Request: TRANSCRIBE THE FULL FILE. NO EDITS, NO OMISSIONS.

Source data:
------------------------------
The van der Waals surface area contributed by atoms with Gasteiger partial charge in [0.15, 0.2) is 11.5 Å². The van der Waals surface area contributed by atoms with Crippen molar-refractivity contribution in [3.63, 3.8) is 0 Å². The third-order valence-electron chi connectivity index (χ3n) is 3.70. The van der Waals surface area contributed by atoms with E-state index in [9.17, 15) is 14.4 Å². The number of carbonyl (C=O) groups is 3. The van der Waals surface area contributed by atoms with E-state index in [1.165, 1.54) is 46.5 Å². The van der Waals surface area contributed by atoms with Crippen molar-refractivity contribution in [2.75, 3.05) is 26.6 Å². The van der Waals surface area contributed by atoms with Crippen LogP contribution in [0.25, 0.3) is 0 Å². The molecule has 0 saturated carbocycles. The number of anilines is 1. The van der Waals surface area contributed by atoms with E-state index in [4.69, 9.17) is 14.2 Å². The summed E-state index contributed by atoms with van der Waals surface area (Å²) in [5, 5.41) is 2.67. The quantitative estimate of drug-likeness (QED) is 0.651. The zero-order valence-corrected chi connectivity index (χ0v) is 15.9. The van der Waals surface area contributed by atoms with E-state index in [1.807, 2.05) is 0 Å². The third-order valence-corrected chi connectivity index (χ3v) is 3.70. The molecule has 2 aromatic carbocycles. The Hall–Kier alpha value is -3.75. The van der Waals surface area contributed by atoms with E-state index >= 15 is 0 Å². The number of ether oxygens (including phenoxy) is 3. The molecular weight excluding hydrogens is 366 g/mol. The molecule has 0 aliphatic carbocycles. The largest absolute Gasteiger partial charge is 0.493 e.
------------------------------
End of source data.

The van der Waals surface area contributed by atoms with Gasteiger partial charge in [0.15, 0.2) is 11.5 Å². The van der Waals surface area contributed by atoms with Crippen molar-refractivity contribution in [3.63, 3.8) is 0 Å². The third-order valence-electron chi connectivity index (χ3n) is 3.70. The van der Waals surface area contributed by atoms with E-state index in [9.17, 15) is 14.4 Å². The number of carbonyl (C=O) groups is 3. The van der Waals surface area contributed by atoms with E-state index in [1.165, 1.54) is 46.5 Å². The van der Waals surface area contributed by atoms with Crippen molar-refractivity contribution in [2.75, 3.05) is 26.6 Å². The van der Waals surface area contributed by atoms with Crippen LogP contribution in [0.25, 0.3) is 0 Å². The molecule has 0 saturated carbocycles. The number of anilines is 1. The van der Waals surface area contributed by atoms with E-state index in [4.69, 9.17) is 14.2 Å². The summed E-state index contributed by atoms with van der Waals surface area (Å²) in [5, 5.41) is 2.67. The quantitative estimate of drug-likeness (QED) is 0.651. The zero-order valence-corrected chi connectivity index (χ0v) is 15.9. The van der Waals surface area contributed by atoms with E-state index in [1.807, 2.05) is 0 Å². The third-order valence-corrected chi connectivity index (χ3v) is 3.70. The molecule has 2 aromatic carbocycles. The Hall–Kier alpha value is -3.75. The van der Waals surface area contributed by atoms with E-state index >= 15 is 0 Å². The number of ether oxygens (including phenoxy) is 3. The molecular weight excluding hydrogens is 366 g/mol. The molecule has 0 aliphatic carbocycles. The largest absolute Gasteiger partial charge is 0.493 e.